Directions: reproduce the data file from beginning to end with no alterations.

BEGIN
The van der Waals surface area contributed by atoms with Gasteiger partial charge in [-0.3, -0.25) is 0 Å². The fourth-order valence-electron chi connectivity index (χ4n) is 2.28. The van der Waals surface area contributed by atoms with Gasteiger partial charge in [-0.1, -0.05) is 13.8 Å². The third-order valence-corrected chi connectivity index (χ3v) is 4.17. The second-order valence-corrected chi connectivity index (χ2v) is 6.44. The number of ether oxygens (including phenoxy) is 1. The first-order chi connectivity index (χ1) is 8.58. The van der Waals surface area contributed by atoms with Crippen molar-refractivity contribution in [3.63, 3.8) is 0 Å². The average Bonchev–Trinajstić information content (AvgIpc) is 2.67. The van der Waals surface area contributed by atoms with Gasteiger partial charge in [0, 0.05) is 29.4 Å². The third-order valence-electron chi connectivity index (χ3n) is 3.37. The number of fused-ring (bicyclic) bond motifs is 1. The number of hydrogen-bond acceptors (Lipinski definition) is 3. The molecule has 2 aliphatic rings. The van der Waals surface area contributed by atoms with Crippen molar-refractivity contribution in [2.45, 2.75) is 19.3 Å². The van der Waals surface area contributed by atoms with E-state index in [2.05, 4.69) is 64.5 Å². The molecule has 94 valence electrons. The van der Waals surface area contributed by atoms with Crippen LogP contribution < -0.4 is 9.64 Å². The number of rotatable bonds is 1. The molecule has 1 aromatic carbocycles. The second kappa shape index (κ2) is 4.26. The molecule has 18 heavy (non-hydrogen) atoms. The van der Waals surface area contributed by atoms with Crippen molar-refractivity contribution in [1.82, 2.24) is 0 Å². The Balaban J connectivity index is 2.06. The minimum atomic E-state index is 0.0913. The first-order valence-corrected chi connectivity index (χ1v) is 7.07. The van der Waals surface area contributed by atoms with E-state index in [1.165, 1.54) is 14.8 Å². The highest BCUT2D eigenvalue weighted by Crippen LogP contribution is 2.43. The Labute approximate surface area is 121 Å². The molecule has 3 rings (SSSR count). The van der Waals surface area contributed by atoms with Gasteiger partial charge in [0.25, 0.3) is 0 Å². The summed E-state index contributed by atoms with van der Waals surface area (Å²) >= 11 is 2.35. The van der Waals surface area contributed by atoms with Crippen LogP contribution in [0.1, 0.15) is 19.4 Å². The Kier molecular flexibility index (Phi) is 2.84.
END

The van der Waals surface area contributed by atoms with Gasteiger partial charge in [-0.3, -0.25) is 0 Å². The fourth-order valence-electron chi connectivity index (χ4n) is 2.28. The van der Waals surface area contributed by atoms with Gasteiger partial charge in [-0.1, -0.05) is 13.8 Å². The third-order valence-corrected chi connectivity index (χ3v) is 4.17. The second-order valence-corrected chi connectivity index (χ2v) is 6.44. The number of ether oxygens (including phenoxy) is 1. The first-order chi connectivity index (χ1) is 8.58. The van der Waals surface area contributed by atoms with Crippen molar-refractivity contribution in [3.63, 3.8) is 0 Å². The average Bonchev–Trinajstić information content (AvgIpc) is 2.67. The van der Waals surface area contributed by atoms with Gasteiger partial charge in [0, 0.05) is 29.4 Å². The third-order valence-electron chi connectivity index (χ3n) is 3.37. The number of fused-ring (bicyclic) bond motifs is 1. The number of hydrogen-bond acceptors (Lipinski definition) is 3. The molecule has 2 aliphatic rings. The van der Waals surface area contributed by atoms with Crippen molar-refractivity contribution in [2.45, 2.75) is 19.3 Å². The van der Waals surface area contributed by atoms with E-state index in [2.05, 4.69) is 64.5 Å². The molecule has 94 valence electrons. The van der Waals surface area contributed by atoms with Crippen LogP contribution < -0.4 is 9.64 Å². The number of rotatable bonds is 1. The molecule has 1 aromatic carbocycles. The second kappa shape index (κ2) is 4.26. The molecule has 18 heavy (non-hydrogen) atoms. The van der Waals surface area contributed by atoms with Crippen molar-refractivity contribution in [1.82, 2.24) is 0 Å². The Balaban J connectivity index is 2.06. The minimum atomic E-state index is 0.0913. The first-order valence-corrected chi connectivity index (χ1v) is 7.07. The van der Waals surface area contributed by atoms with E-state index in [1.165, 1.54) is 14.8 Å². The highest BCUT2D eigenvalue weighted by Crippen LogP contribution is 2.43. The Labute approximate surface area is 121 Å². The molecule has 3 rings (SSSR count). The van der Waals surface area contributed by atoms with Gasteiger partial charge in [0.25, 0.3) is 0 Å². The summed E-state index contributed by atoms with van der Waals surface area (Å²) >= 11 is 2.35. The van der Waals surface area contributed by atoms with Crippen LogP contribution in [0.1, 0.15) is 19.4 Å². The Kier molecular flexibility index (Phi) is 2.84.